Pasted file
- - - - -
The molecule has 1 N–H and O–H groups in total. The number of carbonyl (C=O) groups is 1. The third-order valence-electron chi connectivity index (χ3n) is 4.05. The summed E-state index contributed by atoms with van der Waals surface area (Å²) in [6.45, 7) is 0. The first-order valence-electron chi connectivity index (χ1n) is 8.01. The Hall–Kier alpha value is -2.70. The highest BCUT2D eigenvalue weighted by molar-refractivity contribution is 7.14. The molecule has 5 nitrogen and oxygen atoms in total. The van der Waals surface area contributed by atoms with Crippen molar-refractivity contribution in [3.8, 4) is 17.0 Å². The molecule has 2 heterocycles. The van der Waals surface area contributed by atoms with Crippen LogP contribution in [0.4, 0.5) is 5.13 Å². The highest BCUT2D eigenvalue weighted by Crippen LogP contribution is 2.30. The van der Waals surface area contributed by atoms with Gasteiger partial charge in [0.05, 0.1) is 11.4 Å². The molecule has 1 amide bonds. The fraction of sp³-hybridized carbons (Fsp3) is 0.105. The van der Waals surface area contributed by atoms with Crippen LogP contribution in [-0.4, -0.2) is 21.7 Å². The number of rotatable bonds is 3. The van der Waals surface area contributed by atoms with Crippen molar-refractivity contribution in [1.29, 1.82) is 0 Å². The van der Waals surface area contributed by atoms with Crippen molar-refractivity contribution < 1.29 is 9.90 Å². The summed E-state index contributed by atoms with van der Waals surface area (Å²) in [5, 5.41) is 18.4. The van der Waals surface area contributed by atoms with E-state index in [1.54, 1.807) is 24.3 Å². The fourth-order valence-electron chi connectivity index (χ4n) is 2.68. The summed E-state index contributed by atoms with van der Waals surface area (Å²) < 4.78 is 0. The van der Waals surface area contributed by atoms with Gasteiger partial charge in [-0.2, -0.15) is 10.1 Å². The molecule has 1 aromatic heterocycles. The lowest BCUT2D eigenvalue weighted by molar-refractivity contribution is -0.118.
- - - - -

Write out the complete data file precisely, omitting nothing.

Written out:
The molecule has 1 N–H and O–H groups in total. The number of carbonyl (C=O) groups is 1. The third-order valence-electron chi connectivity index (χ3n) is 4.05. The summed E-state index contributed by atoms with van der Waals surface area (Å²) in [6.45, 7) is 0. The first-order valence-electron chi connectivity index (χ1n) is 8.01. The Hall–Kier alpha value is -2.70. The highest BCUT2D eigenvalue weighted by molar-refractivity contribution is 7.14. The molecule has 5 nitrogen and oxygen atoms in total. The van der Waals surface area contributed by atoms with Crippen molar-refractivity contribution in [3.8, 4) is 17.0 Å². The molecule has 2 heterocycles. The van der Waals surface area contributed by atoms with Crippen LogP contribution in [0.4, 0.5) is 5.13 Å². The highest BCUT2D eigenvalue weighted by Crippen LogP contribution is 2.30. The van der Waals surface area contributed by atoms with Gasteiger partial charge in [0.05, 0.1) is 11.4 Å². The molecule has 1 amide bonds. The fraction of sp³-hybridized carbons (Fsp3) is 0.105. The van der Waals surface area contributed by atoms with Crippen LogP contribution in [-0.4, -0.2) is 21.7 Å². The number of rotatable bonds is 3. The van der Waals surface area contributed by atoms with Crippen molar-refractivity contribution in [1.29, 1.82) is 0 Å². The van der Waals surface area contributed by atoms with Crippen molar-refractivity contribution < 1.29 is 9.90 Å². The summed E-state index contributed by atoms with van der Waals surface area (Å²) in [5, 5.41) is 18.4. The van der Waals surface area contributed by atoms with E-state index in [1.54, 1.807) is 24.3 Å². The fourth-order valence-electron chi connectivity index (χ4n) is 2.68. The summed E-state index contributed by atoms with van der Waals surface area (Å²) < 4.78 is 0. The van der Waals surface area contributed by atoms with Gasteiger partial charge in [-0.2, -0.15) is 10.1 Å². The molecule has 1 aromatic heterocycles. The lowest BCUT2D eigenvalue weighted by molar-refractivity contribution is -0.118.